Plenty of Room… For the Devil

Be angry but do not sin; do not let the sun go down on your anger, and do not make room for the devil. – Ephesians 4:26-27

Jesus, I’m banging my head against a wall here…
(Figuratively. I’m not banging it literally… yet…)
Truth and gracious words and tender hearts
are not winning the day.

In a global pandemic, governors forbid that schools
require that their students learn in masks.
For God’s sake, why?
Are we to be instructed by a flood of death?

Death of children, death of parents, death of uncles,
aunts, kupuna. An unmasked Masque of the Red Death,
a viral dance through classrooms, buses,
homes, cafes, churches, and… through mortuaries.

Oh, look, as patients struggle for a breath
and hospitals require more beds
and look, the dying count is rising, too,
and truth and gracious words don’t cut it.

How could we possibly grieve the Holy Spirit more
than with this wholesale exercise of folly,
denying the urgent summons of her wisdom,
favoring the clarion call of limitless greed?

For greed has won the day, mammon taken the prize,
to summon workers back to risky work,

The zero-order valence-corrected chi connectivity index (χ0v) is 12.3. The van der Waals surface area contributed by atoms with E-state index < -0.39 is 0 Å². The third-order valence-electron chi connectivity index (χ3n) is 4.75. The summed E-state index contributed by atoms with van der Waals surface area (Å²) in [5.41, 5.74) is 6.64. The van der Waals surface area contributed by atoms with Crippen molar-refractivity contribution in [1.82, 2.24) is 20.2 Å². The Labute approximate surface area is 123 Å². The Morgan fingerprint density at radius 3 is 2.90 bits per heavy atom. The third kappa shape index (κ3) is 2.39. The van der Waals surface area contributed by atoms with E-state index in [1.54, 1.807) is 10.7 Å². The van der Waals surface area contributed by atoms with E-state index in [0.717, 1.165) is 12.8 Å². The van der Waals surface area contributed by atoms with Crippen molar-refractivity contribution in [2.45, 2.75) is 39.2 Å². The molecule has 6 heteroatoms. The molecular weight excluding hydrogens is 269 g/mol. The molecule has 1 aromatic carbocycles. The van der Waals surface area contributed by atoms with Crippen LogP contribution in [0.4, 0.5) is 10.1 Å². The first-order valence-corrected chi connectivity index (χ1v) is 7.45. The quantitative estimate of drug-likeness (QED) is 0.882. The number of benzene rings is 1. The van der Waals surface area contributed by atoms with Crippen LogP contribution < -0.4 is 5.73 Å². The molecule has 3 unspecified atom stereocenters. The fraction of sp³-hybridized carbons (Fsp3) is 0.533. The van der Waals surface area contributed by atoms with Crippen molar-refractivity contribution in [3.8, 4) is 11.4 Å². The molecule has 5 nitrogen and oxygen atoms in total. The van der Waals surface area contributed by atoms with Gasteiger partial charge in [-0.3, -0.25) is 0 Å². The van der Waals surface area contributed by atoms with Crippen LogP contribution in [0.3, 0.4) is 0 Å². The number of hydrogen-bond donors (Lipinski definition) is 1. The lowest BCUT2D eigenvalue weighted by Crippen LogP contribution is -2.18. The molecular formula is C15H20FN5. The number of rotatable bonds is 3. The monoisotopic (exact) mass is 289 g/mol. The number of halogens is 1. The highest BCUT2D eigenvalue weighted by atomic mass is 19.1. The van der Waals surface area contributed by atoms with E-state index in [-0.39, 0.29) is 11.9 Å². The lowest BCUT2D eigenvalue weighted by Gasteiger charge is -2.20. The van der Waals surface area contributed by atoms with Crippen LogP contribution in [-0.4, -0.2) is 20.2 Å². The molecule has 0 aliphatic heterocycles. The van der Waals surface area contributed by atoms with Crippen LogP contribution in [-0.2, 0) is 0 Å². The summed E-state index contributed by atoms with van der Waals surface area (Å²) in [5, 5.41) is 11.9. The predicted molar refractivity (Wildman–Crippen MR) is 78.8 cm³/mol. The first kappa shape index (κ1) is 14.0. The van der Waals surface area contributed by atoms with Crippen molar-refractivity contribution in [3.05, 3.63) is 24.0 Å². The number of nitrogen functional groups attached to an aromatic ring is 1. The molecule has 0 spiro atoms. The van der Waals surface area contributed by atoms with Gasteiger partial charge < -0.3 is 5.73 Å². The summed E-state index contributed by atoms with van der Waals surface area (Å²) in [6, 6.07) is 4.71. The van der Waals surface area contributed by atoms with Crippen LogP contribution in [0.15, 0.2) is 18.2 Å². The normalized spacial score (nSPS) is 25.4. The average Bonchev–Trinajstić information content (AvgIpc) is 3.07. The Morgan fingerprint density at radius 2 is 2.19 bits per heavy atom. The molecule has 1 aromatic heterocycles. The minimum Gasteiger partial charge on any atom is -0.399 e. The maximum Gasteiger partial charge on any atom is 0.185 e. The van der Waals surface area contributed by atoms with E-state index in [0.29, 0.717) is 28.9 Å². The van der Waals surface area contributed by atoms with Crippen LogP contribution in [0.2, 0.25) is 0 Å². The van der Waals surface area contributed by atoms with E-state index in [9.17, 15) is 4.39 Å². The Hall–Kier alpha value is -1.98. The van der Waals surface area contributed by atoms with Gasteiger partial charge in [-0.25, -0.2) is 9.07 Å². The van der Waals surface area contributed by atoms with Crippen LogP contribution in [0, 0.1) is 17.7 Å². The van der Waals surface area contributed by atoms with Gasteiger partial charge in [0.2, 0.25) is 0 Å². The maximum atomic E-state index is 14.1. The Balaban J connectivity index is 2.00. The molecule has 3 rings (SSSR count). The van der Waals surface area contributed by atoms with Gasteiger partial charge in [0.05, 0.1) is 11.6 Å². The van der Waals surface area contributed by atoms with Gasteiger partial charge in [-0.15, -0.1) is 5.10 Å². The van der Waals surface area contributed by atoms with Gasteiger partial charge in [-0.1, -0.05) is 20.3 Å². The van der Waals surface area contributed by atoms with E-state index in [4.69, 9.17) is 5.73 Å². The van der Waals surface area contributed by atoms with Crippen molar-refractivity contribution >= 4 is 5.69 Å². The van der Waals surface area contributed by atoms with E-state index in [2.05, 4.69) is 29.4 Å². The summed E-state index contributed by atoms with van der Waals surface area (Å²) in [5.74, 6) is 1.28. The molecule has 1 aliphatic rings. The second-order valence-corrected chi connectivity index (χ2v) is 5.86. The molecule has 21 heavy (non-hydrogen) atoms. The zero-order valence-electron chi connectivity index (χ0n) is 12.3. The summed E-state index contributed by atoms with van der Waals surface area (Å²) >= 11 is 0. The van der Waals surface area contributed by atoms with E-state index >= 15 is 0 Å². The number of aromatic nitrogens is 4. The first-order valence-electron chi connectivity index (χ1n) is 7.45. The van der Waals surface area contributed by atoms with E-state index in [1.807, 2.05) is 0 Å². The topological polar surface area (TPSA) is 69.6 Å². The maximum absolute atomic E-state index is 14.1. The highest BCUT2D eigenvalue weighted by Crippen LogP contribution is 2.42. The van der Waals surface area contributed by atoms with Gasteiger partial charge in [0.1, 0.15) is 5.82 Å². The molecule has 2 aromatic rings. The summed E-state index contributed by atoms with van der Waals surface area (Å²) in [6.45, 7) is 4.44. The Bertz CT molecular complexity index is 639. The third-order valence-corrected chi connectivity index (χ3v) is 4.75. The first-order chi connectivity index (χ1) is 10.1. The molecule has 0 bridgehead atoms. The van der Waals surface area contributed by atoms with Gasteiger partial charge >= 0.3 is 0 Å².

their children back in virus-sharing schools,
so owners profit more than they will pay.

The cause of education? That’s a laugh.
We find that educators are not valued
for the things they teach our children – but
to keep them while their parents work.

Six hundred fourteen thousand dead
in this country alone; four and a quarter
million dead around the globe and some still claim
the danger and the cost are fiction.

A falsehood that belies that we are truly
members of one body, interwoven
over oceans, nations’ borders, and our
prejudicial, harmful acts,

Connected not just in pandemic
but in ordinary time, connected
because the suffering of one
will lead to suffering for all.

We do not imitate our God in truth.
Though Christ, in love, gave himself up,
we still insist on offering up more lives
for lives, for greed, for power, for evil.

A poem/prayer based on Ephesians 4:25-5:2, the Revised Common Lectionary Second Reading for Year B, Proper 14 (19).